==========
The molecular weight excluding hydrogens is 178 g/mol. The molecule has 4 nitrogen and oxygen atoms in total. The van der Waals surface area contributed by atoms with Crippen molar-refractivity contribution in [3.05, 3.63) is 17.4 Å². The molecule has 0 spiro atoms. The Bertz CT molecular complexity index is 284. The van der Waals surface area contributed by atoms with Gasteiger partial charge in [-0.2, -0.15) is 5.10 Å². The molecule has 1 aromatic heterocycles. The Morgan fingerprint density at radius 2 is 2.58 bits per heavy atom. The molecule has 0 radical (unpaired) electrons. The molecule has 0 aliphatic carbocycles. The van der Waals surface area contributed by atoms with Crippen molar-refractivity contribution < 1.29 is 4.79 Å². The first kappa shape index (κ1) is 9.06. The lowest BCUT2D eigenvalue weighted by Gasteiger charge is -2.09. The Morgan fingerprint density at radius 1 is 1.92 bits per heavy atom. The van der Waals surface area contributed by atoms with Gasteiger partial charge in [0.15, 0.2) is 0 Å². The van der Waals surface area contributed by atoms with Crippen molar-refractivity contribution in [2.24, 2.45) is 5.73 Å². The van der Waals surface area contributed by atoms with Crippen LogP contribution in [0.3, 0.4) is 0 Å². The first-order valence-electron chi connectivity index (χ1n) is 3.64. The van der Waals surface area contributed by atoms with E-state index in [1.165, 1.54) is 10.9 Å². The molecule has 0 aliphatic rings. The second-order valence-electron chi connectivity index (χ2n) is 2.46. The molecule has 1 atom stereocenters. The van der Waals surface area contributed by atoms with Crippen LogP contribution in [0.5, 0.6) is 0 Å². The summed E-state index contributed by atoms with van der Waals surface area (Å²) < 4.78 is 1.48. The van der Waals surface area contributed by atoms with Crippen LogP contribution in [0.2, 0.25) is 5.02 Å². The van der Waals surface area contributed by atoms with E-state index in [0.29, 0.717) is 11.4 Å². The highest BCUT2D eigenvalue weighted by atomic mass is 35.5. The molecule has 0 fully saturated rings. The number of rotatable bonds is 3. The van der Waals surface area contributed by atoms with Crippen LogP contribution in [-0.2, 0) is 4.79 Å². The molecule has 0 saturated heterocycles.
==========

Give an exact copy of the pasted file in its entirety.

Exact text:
The molecular weight excluding hydrogens is 178 g/mol. The molecule has 4 nitrogen and oxygen atoms in total. The van der Waals surface area contributed by atoms with Crippen molar-refractivity contribution in [3.05, 3.63) is 17.4 Å². The molecule has 0 spiro atoms. The Bertz CT molecular complexity index is 284. The van der Waals surface area contributed by atoms with Gasteiger partial charge in [-0.2, -0.15) is 5.10 Å². The molecule has 1 aromatic heterocycles. The Morgan fingerprint density at radius 2 is 2.58 bits per heavy atom. The molecule has 0 radical (unpaired) electrons. The molecule has 0 aliphatic carbocycles. The van der Waals surface area contributed by atoms with Crippen molar-refractivity contribution < 1.29 is 4.79 Å². The first kappa shape index (κ1) is 9.06. The lowest BCUT2D eigenvalue weighted by Gasteiger charge is -2.09. The Morgan fingerprint density at radius 1 is 1.92 bits per heavy atom. The van der Waals surface area contributed by atoms with Gasteiger partial charge in [0.15, 0.2) is 0 Å². The van der Waals surface area contributed by atoms with Crippen molar-refractivity contribution in [2.24, 2.45) is 5.73 Å². The van der Waals surface area contributed by atoms with Crippen LogP contribution in [0.3, 0.4) is 0 Å². The first-order valence-electron chi connectivity index (χ1n) is 3.64. The van der Waals surface area contributed by atoms with E-state index in [1.165, 1.54) is 10.9 Å². The molecule has 0 aliphatic rings. The second-order valence-electron chi connectivity index (χ2n) is 2.46. The molecule has 1 atom stereocenters. The van der Waals surface area contributed by atoms with Crippen LogP contribution in [0.5, 0.6) is 0 Å². The summed E-state index contributed by atoms with van der Waals surface area (Å²) < 4.78 is 1.48. The van der Waals surface area contributed by atoms with Crippen LogP contribution in [0.2, 0.25) is 5.02 Å². The van der Waals surface area contributed by atoms with E-state index in [0.29, 0.717) is 11.4 Å². The highest BCUT2D eigenvalue weighted by atomic mass is 35.5. The molecule has 0 fully saturated rings. The number of rotatable bonds is 3. The van der Waals surface area contributed by atoms with Crippen LogP contribution in [-0.2, 0) is 4.79 Å². The molecule has 0 saturated heterocycles.